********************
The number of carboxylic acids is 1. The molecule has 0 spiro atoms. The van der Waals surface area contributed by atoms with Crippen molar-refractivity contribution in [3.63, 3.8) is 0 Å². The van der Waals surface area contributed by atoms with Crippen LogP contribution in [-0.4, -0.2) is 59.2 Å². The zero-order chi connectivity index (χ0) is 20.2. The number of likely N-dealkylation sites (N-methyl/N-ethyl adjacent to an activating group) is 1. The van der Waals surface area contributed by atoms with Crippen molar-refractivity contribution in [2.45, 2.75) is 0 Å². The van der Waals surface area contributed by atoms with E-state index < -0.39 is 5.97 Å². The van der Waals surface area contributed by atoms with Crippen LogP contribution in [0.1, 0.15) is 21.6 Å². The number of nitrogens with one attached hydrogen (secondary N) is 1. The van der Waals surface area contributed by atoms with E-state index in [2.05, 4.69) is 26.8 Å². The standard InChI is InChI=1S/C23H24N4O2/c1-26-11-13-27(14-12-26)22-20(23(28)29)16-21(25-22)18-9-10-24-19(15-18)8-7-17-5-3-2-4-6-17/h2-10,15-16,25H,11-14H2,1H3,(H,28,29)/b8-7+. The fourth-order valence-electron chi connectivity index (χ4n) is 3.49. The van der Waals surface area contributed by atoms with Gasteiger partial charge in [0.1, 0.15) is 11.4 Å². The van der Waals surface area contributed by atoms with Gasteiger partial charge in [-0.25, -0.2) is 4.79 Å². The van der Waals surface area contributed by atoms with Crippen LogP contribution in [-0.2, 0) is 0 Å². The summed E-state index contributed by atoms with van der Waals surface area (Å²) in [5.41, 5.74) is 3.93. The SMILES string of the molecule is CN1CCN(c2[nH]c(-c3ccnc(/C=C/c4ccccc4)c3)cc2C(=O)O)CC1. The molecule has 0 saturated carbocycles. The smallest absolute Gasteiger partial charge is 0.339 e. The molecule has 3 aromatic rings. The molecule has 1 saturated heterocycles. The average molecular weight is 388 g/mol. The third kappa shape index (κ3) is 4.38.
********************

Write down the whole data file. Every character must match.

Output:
The number of carboxylic acids is 1. The molecule has 0 spiro atoms. The van der Waals surface area contributed by atoms with Crippen molar-refractivity contribution in [3.63, 3.8) is 0 Å². The van der Waals surface area contributed by atoms with Crippen LogP contribution in [-0.4, -0.2) is 59.2 Å². The zero-order chi connectivity index (χ0) is 20.2. The number of likely N-dealkylation sites (N-methyl/N-ethyl adjacent to an activating group) is 1. The van der Waals surface area contributed by atoms with Crippen molar-refractivity contribution in [2.45, 2.75) is 0 Å². The van der Waals surface area contributed by atoms with E-state index < -0.39 is 5.97 Å². The van der Waals surface area contributed by atoms with Crippen LogP contribution in [0.1, 0.15) is 21.6 Å². The number of nitrogens with one attached hydrogen (secondary N) is 1. The van der Waals surface area contributed by atoms with E-state index in [2.05, 4.69) is 26.8 Å². The standard InChI is InChI=1S/C23H24N4O2/c1-26-11-13-27(14-12-26)22-20(23(28)29)16-21(25-22)18-9-10-24-19(15-18)8-7-17-5-3-2-4-6-17/h2-10,15-16,25H,11-14H2,1H3,(H,28,29)/b8-7+. The fourth-order valence-electron chi connectivity index (χ4n) is 3.49. The van der Waals surface area contributed by atoms with Gasteiger partial charge in [0.1, 0.15) is 11.4 Å². The van der Waals surface area contributed by atoms with Gasteiger partial charge in [-0.25, -0.2) is 4.79 Å². The van der Waals surface area contributed by atoms with Crippen LogP contribution in [-0.2, 0) is 0 Å². The summed E-state index contributed by atoms with van der Waals surface area (Å²) in [5.41, 5.74) is 3.93. The SMILES string of the molecule is CN1CCN(c2[nH]c(-c3ccnc(/C=C/c4ccccc4)c3)cc2C(=O)O)CC1. The molecule has 0 saturated carbocycles. The smallest absolute Gasteiger partial charge is 0.339 e. The molecule has 3 aromatic rings. The molecule has 1 saturated heterocycles. The average molecular weight is 388 g/mol. The third kappa shape index (κ3) is 4.38.